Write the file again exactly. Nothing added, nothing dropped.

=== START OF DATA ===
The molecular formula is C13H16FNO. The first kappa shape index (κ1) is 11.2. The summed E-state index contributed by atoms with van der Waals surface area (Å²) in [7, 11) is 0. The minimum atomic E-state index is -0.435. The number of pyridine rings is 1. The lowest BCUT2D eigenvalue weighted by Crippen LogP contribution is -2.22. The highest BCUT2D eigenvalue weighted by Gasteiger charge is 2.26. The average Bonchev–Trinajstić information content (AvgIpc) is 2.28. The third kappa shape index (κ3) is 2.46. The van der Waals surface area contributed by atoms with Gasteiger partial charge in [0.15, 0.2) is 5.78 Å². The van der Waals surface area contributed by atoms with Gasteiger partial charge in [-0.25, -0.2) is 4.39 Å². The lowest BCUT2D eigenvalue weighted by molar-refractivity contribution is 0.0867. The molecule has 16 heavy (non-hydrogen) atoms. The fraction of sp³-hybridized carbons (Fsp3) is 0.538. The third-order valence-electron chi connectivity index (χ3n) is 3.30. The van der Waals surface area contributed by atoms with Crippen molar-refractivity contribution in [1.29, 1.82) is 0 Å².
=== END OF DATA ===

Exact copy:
The molecular formula is C13H16FNO. The first kappa shape index (κ1) is 11.2. The summed E-state index contributed by atoms with van der Waals surface area (Å²) in [7, 11) is 0. The minimum atomic E-state index is -0.435. The number of pyridine rings is 1. The lowest BCUT2D eigenvalue weighted by Crippen LogP contribution is -2.22. The highest BCUT2D eigenvalue weighted by Gasteiger charge is 2.26. The average Bonchev–Trinajstić information content (AvgIpc) is 2.28. The third kappa shape index (κ3) is 2.46. The van der Waals surface area contributed by atoms with Gasteiger partial charge in [0.15, 0.2) is 5.78 Å². The van der Waals surface area contributed by atoms with Gasteiger partial charge in [-0.25, -0.2) is 4.39 Å². The lowest BCUT2D eigenvalue weighted by molar-refractivity contribution is 0.0867. The molecule has 16 heavy (non-hydrogen) atoms. The fraction of sp³-hybridized carbons (Fsp3) is 0.538. The third-order valence-electron chi connectivity index (χ3n) is 3.30. The van der Waals surface area contributed by atoms with Crippen molar-refractivity contribution in [1.29, 1.82) is 0 Å².